Rom 8:1 tells us that there is now no condemnation for those who are in Christ Jesus. Those who have put their faith in Jesus Christ are no longer condemned. The word 'condemned' in the Bible means to be sentenced adversely, to be damned (doomed to eternal torment). This is the hell Jesus spoke about (Mar 9:47–8) and came to save us from.

In their attempt to get sinners saved, some present God as attractively as they can in the hope that people might desire him and turn to him. But God doesn't need to be made acceptable to sinners; sinners needs to be made acceptable to him. And he has made that possible through the death of his Son.

Salvation through Christ

One of the terms the Bible uses to describe God's wrath is 'the cup of his wrath' (Rev 14:9–10). What did Jesus pray in the garden before his crucifixion?

'My Father, if it is not possible for this cup to be taken away unless I drink it, may your will be done.' (Mat 26:42)

Jesus drank the cup of God's wrath for you and for me so that we won't have to drink it. 1Th 5:9 says that God did not appoint us to suffer wrath but to receive salvation through Jesus Christ. As he hung on the cross Jesus suffered the wrath of God for our sins so that we could be saved from it.

Sorrow and pain

At the beginning of our study we saw that Jesus was not only angry with the Pharisees, but also 'deeply distressed' at their stubborn hearts (Mar 3:5). The Greek word used indicates feelings of sorrow, grief and pain. That God feels sorrow and pain because of man's sin is revealed in Gen 6:5–6:

The Lord saw how great the wickedness of the human race had become on the earth, and that every inclination of the thoughts of the human heart was only evil all the time. The Lord regretted that he had made human beings on the earth, and his heart was deeply troubled [Hebrew to be grieved, filled with pain].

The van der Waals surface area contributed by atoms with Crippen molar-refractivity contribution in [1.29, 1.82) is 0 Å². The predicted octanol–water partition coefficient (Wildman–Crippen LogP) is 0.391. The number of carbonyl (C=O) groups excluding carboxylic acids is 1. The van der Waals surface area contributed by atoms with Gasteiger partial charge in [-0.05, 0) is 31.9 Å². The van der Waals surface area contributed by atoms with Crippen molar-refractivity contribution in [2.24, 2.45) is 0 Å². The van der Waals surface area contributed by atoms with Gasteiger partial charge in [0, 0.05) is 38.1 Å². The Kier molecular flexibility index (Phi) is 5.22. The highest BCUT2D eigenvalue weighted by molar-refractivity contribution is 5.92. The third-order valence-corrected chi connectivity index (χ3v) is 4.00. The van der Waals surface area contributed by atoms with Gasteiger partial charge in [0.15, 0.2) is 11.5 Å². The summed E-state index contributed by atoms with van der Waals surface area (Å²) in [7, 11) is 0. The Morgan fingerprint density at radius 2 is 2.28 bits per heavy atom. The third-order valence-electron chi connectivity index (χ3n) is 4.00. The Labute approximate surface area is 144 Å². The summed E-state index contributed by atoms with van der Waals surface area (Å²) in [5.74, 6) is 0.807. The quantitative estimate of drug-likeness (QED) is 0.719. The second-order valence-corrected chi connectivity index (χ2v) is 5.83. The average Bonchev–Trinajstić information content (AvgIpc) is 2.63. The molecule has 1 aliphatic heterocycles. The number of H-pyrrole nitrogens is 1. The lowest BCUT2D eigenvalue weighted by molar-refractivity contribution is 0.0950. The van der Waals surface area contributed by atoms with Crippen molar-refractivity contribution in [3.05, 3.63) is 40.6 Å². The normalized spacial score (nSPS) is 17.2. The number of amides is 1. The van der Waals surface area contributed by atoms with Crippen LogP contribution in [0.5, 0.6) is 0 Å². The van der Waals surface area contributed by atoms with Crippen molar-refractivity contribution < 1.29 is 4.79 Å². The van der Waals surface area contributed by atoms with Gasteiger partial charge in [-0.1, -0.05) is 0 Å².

God is angry with the world because of its sin and his heart is filled with pain because of it. Because he loves the world he sent his Son to die for its sin (Joh 3:17), but if we refuse his offer of salvation his wrath will remain on us. Eze 18:23 sums up his feelings in this matter:

Do I take any pleasure in the death of the wicked? declares the Sovereign Lord. Rather, am I not pleased when they turn from their ways and live?

Have you received the offer of salvation God is making to you through his Son, Jesus Christ? If you haven't, do so today.

Jesus healed a man with a shrivelled hand right in front of the Pharisees. Matthew tells us that his hand was completely restored, just as sound as the other (Mat 12:13); but they went out and plotted how they might kill Jesus. That was an incredible reaction from people who had just witnessed an outstanding miracle.

Michael Graham
February 2003
Revised April 2019

Scripture quotations taken from The Holy Bible, New International Version (Anglicised edition). Copyright © 1979, 1984, 2011 by Biblica (formerly International Bible Society). Used by permission of Hodder & Stoughton Publishers, an Hachette UK company. All rights reserved.